Likewise, our perception of Sensei changes from one episode to the next. In episode 7 we pity his struggle to help K, though we wonder if his philanthropy was a grave mistake. But in episode 8, his ego is focused on more, and he is largely a stumbling-block between K and Ojousan’s developing romance. The characters’ actions are based on the way they perceive the events taking place around them. More so, individual scenes take on new meaning, and even lines of dialogue can hold more weight from one episode to the next. When K apologizes to Sensei in the rain (in the narrow lane before the long stairway), is it being said arrogantly or genuinely? To Sensei, it may mean that K intends to take Ojousan, and there’s just nothing Sensei can do to stop him at this point. But to K, it may mean that K is truly apologetic for being captured by his and Ojousan’s emotions.

Good Intentions, Yet an Unhappy Ending

K’s suicide can be analyzed in different ways, depending on which episode you focus on more. In episode 7, K may have killed himself in revenge, to ensure Sensei could never be happy with his marriage to Ojousan (since Sensei would feel responsible for driving K to suicide). But in episode 8, K may have killed himself in order to step aside and allow the marriage to go through without any further interference on his part. Indeed, it seems that at first he fully intended to kill Sensei–but when he stepped on the heat pack and saw the picture of the sunflowers, he found himself content with simply having had the chance to be cared for by Ojousan. With Ojousan in his life, summer was beautiful and winter was warm–and to him, that was more than he could have ever hoped for.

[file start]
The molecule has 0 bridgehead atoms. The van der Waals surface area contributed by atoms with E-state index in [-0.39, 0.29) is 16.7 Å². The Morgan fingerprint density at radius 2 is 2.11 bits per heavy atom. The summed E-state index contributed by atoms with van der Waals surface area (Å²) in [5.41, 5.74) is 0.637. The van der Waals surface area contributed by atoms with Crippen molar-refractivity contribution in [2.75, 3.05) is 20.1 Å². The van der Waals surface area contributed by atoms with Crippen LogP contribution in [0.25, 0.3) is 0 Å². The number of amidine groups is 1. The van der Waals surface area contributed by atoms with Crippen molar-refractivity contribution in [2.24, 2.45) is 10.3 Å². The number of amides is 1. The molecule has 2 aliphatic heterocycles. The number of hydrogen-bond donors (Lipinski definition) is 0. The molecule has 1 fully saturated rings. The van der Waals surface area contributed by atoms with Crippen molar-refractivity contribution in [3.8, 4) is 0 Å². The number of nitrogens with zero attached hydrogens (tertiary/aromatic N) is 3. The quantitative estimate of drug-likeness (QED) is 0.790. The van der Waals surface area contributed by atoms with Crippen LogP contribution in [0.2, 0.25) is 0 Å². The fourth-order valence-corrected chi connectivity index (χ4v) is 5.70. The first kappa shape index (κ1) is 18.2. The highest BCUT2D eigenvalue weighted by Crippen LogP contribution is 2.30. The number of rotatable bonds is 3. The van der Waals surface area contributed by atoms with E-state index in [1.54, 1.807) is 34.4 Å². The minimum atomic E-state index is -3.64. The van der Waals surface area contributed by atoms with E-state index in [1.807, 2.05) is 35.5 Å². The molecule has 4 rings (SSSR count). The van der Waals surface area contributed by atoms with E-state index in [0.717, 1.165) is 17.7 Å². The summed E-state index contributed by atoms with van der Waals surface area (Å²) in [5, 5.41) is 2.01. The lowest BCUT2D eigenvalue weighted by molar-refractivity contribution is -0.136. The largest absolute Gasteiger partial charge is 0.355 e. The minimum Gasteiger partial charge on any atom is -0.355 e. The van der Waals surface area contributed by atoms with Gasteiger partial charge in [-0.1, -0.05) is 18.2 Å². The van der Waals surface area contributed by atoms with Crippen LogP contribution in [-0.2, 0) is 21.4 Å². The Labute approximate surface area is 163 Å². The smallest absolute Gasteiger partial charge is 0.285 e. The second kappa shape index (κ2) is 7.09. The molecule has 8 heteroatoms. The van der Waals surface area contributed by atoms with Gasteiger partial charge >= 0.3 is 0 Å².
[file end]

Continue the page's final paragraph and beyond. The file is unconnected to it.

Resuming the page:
How much of our lives should be influenced by our thoughts, and how much by our emotions? This is the biggest question I’m left with at the end of Kokoro. How much priority do we give to our needs? To our wants? To the needs and wants of others? Can we really understand what it is others want or need? Can we really be certain what we ourselves want or need?

If you watched these four episodes of Aoi Bungaku, please leave any comments you wish here! I thought they were interesting to watch, and the animation is still top-notch. And I particularly enjoyed the music used in Kokoro–the piano music was quite beautiful. I look forward to discussing more on these two stories with everyone. And remember, next Sunday (the 22nd) will be our final discussion for the series (ep 9-12).